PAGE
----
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FWIW, the other side of the story:
Crew members: ‘Captain Phillips’ is one big lie
By Maureen CallahanOctober 13, 2013 | 3:34am
It’s made for Hollywood: the story of an average American family man, captain of a cargo ship in dangerous waters, his vessel overtaken by armed Somali pirates demanding ransom, saving his crew by allowing himself to be removed from the boat and taken hostage.
All of this is the basis for “Captain Phillips,” starring Tom Hanks as the titular, real-life hero. The only problem, say some members of the real Capt. Phillips’ crew, is none of it is true.
Capt. Richard Phillips, they say, is no hero, and the film is one big lie.
“Phillips wasn’t the big leader like he is in the movie,” says one crew member, who, for legal reasons, spoke with The Post anonymously. He worked very closely with Phillips on the Maersk Alabama and was alarmed by his behavior from the beginning. Phillips, he says, had a bad reputation for at least 12 years prior, known as a sullen and self-righteous captain.
“No one wants to sail with him,” he says.
After the hijacking, 11 crew members have sued Maersk Line and the Waterman Steamship Corp. for almost $50 million, alleging “willful, wanton and conscious disregard for their safety.” Phillips is a witness for the defense.
“The crew had begged Captain Phillips not to go so close to the Somali coast,” said Deborah Waters, the attorney who brought the claim. “He told them he wouldn’t let pirates scare him or force him to sail away from the coast.”
Phillips had taken command of the Maerskin late March 2009. Left for him, says the crew member, was a detailed anti-piracy plan now used by all ships per the International Maritime Organization. Should pirates get too close, the crew should cut the lights and power and lock themselves below deck.
“He didn’t want anything to do with it, because it wasn’t his plan,” says the crew member. “He was real arrogant.” Phillips says he knows nothing about such a plan.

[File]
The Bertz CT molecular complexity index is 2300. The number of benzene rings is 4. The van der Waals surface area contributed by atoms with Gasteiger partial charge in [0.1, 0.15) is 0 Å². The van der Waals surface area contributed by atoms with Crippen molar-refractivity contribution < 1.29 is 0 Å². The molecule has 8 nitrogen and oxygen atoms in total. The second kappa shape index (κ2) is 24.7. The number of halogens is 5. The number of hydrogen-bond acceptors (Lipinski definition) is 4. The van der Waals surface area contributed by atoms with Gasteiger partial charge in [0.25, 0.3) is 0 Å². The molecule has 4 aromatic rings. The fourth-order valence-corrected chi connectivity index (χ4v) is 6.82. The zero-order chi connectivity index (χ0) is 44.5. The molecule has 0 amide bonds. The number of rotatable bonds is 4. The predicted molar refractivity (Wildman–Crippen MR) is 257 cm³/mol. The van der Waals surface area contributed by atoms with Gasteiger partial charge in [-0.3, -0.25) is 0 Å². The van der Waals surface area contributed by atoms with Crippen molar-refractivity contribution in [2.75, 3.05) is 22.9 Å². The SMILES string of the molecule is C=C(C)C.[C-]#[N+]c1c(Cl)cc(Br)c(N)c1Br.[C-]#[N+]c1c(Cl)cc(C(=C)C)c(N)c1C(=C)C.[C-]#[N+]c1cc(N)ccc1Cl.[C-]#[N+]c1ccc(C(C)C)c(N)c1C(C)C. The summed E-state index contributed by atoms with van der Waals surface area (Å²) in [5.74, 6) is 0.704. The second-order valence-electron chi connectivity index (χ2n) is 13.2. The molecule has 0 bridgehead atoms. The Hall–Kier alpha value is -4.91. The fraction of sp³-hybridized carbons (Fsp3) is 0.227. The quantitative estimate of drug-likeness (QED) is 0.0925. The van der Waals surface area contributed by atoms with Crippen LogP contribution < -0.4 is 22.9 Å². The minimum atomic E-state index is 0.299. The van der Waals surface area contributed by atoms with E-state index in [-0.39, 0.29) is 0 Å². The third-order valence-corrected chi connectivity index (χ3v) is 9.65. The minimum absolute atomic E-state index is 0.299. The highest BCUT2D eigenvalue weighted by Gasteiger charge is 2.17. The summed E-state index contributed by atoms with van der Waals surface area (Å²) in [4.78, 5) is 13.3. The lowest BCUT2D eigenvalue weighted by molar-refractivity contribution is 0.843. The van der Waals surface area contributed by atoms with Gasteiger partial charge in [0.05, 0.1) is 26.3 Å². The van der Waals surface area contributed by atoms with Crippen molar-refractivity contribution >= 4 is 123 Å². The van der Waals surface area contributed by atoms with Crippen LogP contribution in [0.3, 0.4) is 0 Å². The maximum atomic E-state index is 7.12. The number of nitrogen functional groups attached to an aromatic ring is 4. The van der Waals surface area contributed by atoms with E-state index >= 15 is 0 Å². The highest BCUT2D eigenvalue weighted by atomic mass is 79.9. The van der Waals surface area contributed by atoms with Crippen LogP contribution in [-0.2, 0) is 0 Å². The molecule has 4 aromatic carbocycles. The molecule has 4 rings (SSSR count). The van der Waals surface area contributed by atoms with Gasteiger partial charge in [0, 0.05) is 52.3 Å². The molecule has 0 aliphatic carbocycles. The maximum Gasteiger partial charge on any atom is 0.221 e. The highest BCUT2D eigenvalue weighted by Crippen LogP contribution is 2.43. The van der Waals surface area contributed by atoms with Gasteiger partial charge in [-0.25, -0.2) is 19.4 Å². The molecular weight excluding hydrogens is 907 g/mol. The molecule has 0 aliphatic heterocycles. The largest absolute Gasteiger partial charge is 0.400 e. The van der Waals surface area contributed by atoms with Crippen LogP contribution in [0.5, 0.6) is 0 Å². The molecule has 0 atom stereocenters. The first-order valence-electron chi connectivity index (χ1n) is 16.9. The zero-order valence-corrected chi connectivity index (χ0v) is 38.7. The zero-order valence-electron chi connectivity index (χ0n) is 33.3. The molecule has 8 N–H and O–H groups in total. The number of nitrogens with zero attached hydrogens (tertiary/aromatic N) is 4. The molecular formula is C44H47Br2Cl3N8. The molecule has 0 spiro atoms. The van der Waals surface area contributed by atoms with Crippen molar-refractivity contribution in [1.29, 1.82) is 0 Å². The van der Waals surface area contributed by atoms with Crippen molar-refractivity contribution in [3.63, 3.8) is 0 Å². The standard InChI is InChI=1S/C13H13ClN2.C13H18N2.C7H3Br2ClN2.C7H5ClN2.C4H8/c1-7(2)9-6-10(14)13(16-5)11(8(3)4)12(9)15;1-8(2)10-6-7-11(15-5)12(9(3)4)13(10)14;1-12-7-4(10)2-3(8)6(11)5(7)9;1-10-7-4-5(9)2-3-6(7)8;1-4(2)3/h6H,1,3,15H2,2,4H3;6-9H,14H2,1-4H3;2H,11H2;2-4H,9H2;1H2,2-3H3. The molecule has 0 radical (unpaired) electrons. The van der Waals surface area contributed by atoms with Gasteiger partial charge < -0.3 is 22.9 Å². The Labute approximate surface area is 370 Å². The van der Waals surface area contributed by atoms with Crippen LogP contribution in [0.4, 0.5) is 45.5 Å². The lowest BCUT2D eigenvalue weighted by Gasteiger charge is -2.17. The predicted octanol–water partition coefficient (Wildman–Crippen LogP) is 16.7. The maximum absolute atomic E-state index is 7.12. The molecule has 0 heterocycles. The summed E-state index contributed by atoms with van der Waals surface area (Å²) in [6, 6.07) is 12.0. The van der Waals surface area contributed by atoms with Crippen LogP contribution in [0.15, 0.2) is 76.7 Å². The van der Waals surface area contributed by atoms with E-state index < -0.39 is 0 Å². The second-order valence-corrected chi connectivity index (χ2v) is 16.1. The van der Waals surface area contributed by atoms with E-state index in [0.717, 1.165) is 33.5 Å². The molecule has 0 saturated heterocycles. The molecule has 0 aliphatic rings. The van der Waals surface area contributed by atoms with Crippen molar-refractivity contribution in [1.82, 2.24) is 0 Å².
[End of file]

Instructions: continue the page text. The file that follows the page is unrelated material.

Over this three-week period, 16 container ships in the same region had been attacked by pirates, and eight had been taken hostage.
As the film opens, Hanks, as Phillips, is seen assiduously tending to safety protocols. “Let’s tighten up security!” he orders. “I want everything closed, locked, even in port.”
Phillips has admitted that, on board, he got seven e-mails about increased piracy off Somalia — each exhorting ships to move farther offshore by at least 600 miles.
The Maersk was 235 miles off the coast, says the crew member, though Phillips has since rounded that number up to 300.
“I couldn’t tell you exactly the miles,” Phillips tells The Post. “I don’t know.”
In 2010, Phillips told CNN the Maersk was 300 miles off shore; published reports from that time had the ship at 240.
Phillips ignored every missive and later admitted he didn’t share these warnings — though they were not sent exclusively to him.
Meanwhile, another crew member was tasked with keeping track of every ship in the region that had been attacked. Using the e-mails, a chart was built. On it were the names of each ship, the dates and times they were assaulted, their latitude and longitude, the ransom demanded.
When presented with this data, a crew member says, Phillips ignored it, too. In the film, Hanks tells his crew — depicted as lazy coffee guzzlers who fall back on the security of their union-protected employment — that their job is to get the cargo ship from Point A to Point B in the shortest, cheapest time possible.
In fact, says this crew member, the Maersk veered off course by 180 degrees south — this was during the first attack, on April 8. Phillips denies this, and says the boat only picked up speed.
“We had two pirate attacks over 18 hours,” says this crew member, not just the one shown in the film.
The crew didn’t know whom to fear more: the pirates or Phillips.
According to this crew member, during the first attack, as two pirate boats came into view, clearly chasing them, Phillips was putting the crew through a fire drill. In the film, it’s a security drill.
“We said, ‘You want us to knock it off and go to our pirate stations?’ ” the crew member recalls. “And he goes, ‘Oh, no, no, no — you’ve got to do the lifeboats drill.’ This is how screwed up he is. These are drills we need to do once a year. Two boats with pirates and he doesn’t give a s- -t. That’s the kind of guy he is.”
At first, Phillips maintains this is a lie. “No,” he says. “The mate called up and said, ‘Do you want to stop the drill?’ They [the boats] were seven miles away. There was nothing we could do. We didn’t know the exact situation.”